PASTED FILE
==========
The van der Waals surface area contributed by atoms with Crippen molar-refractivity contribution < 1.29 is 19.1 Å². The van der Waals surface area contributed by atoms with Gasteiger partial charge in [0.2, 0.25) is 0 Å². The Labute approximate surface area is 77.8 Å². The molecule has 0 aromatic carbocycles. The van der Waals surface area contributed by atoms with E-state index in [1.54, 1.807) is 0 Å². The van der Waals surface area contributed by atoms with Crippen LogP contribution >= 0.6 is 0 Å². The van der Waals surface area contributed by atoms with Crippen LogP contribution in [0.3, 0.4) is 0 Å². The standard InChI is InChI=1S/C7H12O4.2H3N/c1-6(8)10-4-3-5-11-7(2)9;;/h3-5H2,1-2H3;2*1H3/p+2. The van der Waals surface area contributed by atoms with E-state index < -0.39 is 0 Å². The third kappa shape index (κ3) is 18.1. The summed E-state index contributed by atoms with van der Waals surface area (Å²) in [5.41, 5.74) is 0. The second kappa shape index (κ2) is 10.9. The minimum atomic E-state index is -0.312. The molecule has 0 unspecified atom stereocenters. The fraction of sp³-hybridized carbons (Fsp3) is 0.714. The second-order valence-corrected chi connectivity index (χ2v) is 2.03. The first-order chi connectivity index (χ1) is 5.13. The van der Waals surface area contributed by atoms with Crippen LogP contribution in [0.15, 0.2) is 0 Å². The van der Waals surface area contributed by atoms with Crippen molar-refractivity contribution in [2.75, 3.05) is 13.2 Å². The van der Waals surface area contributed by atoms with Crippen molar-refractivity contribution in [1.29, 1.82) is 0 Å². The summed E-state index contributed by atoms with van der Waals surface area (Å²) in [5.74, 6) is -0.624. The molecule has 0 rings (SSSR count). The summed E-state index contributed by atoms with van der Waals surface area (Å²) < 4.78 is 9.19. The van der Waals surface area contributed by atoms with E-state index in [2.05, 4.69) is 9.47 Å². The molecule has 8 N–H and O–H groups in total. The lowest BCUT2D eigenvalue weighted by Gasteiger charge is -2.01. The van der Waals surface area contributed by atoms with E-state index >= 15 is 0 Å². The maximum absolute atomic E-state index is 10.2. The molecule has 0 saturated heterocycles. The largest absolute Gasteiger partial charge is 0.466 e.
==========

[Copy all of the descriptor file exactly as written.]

The van der Waals surface area contributed by atoms with Crippen molar-refractivity contribution < 1.29 is 19.1 Å². The van der Waals surface area contributed by atoms with Gasteiger partial charge in [0.2, 0.25) is 0 Å². The Labute approximate surface area is 77.8 Å². The molecule has 0 aromatic carbocycles. The van der Waals surface area contributed by atoms with E-state index in [1.54, 1.807) is 0 Å². The van der Waals surface area contributed by atoms with Crippen LogP contribution >= 0.6 is 0 Å². The van der Waals surface area contributed by atoms with Crippen LogP contribution in [0.3, 0.4) is 0 Å². The standard InChI is InChI=1S/C7H12O4.2H3N/c1-6(8)10-4-3-5-11-7(2)9;;/h3-5H2,1-2H3;2*1H3/p+2. The van der Waals surface area contributed by atoms with E-state index < -0.39 is 0 Å². The third kappa shape index (κ3) is 18.1. The summed E-state index contributed by atoms with van der Waals surface area (Å²) in [5.41, 5.74) is 0. The second kappa shape index (κ2) is 10.9. The minimum atomic E-state index is -0.312. The molecule has 0 unspecified atom stereocenters. The fraction of sp³-hybridized carbons (Fsp3) is 0.714. The second-order valence-corrected chi connectivity index (χ2v) is 2.03. The first-order chi connectivity index (χ1) is 5.13. The van der Waals surface area contributed by atoms with Crippen LogP contribution in [0.15, 0.2) is 0 Å². The van der Waals surface area contributed by atoms with Crippen molar-refractivity contribution in [2.75, 3.05) is 13.2 Å². The van der Waals surface area contributed by atoms with Crippen molar-refractivity contribution in [1.29, 1.82) is 0 Å². The summed E-state index contributed by atoms with van der Waals surface area (Å²) in [5.74, 6) is -0.624. The molecule has 0 rings (SSSR count). The summed E-state index contributed by atoms with van der Waals surface area (Å²) < 4.78 is 9.19. The van der Waals surface area contributed by atoms with E-state index in [2.05, 4.69) is 9.47 Å². The molecule has 8 N–H and O–H groups in total. The lowest BCUT2D eigenvalue weighted by Gasteiger charge is -2.01. The van der Waals surface area contributed by atoms with E-state index >= 15 is 0 Å². The maximum absolute atomic E-state index is 10.2. The molecule has 0 saturated heterocycles. The largest absolute Gasteiger partial charge is 0.466 e.